Anti-establishment sentiment grows in Sweden
The establishment parties dropped in yesterday’s election in Sweden, but far from what would be expected from early polls. The Social Democrats and Conservatives remain the biggest parties, with anti establishment Sweden Democrats at third place, growing from 12.9 to 17.6 percent. However, the party could still play an decisive role, since the difference between the socialist and conservative block is one single seat.
Published: September 10, 2018, 9:20 am
In Sunday’s election, the anti-immigration Sweden Democrats grew to 17.6 percent, but the collapse of the establishment parties expected from early polls did not manifest itself.
According to preliminary results, the Social Democrats will stay the biggest party with 28.4 percent of the votes, with the conservative Moderaterna second at 19.8 percent. Both parties lost votes in comparison with the last election, 2.8 and 3.5 percent respectively, showing a growing anti-establishment sentiment in Sweden.
However, this sentiment is much smaller than predicted by polls ahead of the election, and not as big as in comparable countries in Europe.
The big question today is who is going to form a government, since the socialist and the conservative blocks are almost equally big, with 144 seats for the socialists and 143 for the conservatives. Social Democrat Prime Minister Stefan Löfven said that he was going to stay.
The joker in the game is the Sweden Democrats (SD), an anti-immigration, eurosceptic party that is accused by the other parties to be “rightwing extremist”. It won 62 seats, but it has so far not been approached by any side for a possible coalition.
The party has been boycotted by all the other parties in the parliament when it first entered parliament in 2010. They brand the anti-establishment party as being “racist”, although the Sweden Democrats sport black candidates. The main issue of the SD is to lower immigration to European levels, but at the same time they propagate an “open Swedishness”, which means that an immigrant can integrate and “become Swedish”.
After the election of 2014, the socialist and the conservative block made an agreement called The December Contract, where the conservative block agreed not to vote against the socialist government in order to keep SD from influence. This was perceived by many as highly undemocratic and led to greater anti-establishment sentiment, with the SD rising in the polls.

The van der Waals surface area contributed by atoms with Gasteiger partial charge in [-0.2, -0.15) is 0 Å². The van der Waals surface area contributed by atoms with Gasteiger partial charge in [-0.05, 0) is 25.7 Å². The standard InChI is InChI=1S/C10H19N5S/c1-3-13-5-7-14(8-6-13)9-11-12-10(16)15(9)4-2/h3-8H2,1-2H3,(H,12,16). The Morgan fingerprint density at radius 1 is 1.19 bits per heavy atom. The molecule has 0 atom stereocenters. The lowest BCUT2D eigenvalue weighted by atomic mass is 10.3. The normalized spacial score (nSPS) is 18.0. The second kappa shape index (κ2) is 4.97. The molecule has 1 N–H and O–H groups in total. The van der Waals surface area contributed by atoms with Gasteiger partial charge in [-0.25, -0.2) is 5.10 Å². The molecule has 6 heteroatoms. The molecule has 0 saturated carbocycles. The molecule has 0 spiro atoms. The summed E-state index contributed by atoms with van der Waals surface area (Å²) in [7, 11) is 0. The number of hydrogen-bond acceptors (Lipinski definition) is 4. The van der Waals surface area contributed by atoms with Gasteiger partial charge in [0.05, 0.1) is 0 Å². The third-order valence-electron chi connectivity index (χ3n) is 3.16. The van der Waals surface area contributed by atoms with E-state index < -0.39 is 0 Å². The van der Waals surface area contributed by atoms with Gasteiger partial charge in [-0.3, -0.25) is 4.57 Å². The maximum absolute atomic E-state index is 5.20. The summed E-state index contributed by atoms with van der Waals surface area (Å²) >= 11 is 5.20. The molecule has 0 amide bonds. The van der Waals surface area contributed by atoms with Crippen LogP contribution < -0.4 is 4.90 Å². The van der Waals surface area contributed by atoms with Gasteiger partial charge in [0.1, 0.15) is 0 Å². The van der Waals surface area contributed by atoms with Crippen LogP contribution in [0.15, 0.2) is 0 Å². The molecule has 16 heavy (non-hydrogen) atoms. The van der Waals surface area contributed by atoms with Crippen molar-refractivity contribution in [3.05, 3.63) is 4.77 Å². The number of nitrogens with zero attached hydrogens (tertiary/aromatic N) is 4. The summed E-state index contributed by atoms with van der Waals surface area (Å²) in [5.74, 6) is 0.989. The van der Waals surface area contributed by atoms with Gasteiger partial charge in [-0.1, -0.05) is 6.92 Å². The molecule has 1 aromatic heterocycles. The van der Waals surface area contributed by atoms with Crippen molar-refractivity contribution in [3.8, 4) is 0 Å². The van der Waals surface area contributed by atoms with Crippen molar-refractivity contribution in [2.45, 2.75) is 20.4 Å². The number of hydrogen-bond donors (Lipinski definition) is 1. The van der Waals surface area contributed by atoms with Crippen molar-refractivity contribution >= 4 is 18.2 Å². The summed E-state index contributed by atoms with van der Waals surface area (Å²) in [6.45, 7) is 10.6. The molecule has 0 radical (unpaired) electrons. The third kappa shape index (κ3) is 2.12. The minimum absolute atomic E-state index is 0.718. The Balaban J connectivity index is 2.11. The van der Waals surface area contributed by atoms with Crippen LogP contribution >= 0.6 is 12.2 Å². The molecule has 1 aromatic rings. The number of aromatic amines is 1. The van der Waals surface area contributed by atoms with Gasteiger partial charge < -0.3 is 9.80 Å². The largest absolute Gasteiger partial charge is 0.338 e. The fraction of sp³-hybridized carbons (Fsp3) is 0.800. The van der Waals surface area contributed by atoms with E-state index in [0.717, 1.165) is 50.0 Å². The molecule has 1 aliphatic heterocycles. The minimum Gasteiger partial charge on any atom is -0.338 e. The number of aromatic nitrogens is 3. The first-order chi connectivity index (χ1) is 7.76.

Ahead of the current election, the established parties accused each other of plans to cooperate with SD, with all vehemently denying the accusations. The Social Democrats even ran the slogan “Vote Social Democrat to be sure your vote is not for SD”.
The Green party barely made it above the threshold of 4 percent, dropping from 6.7 to 4.3 percent. Besides environmental issues, the main topic for the Green party is open borders and acceptance of asylum seekers.
During the immigrant wave of 2015, Sweden received over 160 000 asylum seekers. Every little town and village was overcrowded with refugees, with criminality, and especially rape and sexual harassment exploding. The Green party supported the immigration, which is believed to be the reason for the sharp drop in popularity.
Sweden has a population of ten million, of which about two million are first or second generation migrants, mostly from non-European countries.
The widespread immigration problems also led to the establishment of a new party, the Alternative for Sweden (AfS). Originally an offshoot from the SD, the AfS criticises the SD for being too liberal. The AfS brands them selves as the “repatriation party” with the aim of expelling at least a half million migrants from Sweden.
The votes for newcomers like AfS are not counted separately in the preliminary results and will be presented later in the week. Instead, they end up in the pile of “other parties”. However, this pile only reached 1,5 percent, excluding the possibility of any new party reaching above the threshold of 4 percent.
The electoral system in Sweden makes it difficult for new parties to get support from voters. Contrary to many other countries, who have one voting slip and where the voters marks his choice with a cross, Sweden has one slip for every party. The voter selects the slip representing his choice and hands it in in a sealed envelope. The established parties already in the parliament have their slips distributed to every of the 6 004 polling stations by state officials, while new parties have to deliver them by themselves.
There is still a considerable number of votes to be counted, coming in from embassies abroad. These will be counted on Wednesday, and with the balance between the blocks being so narrow, these votes can prove to be decisive.
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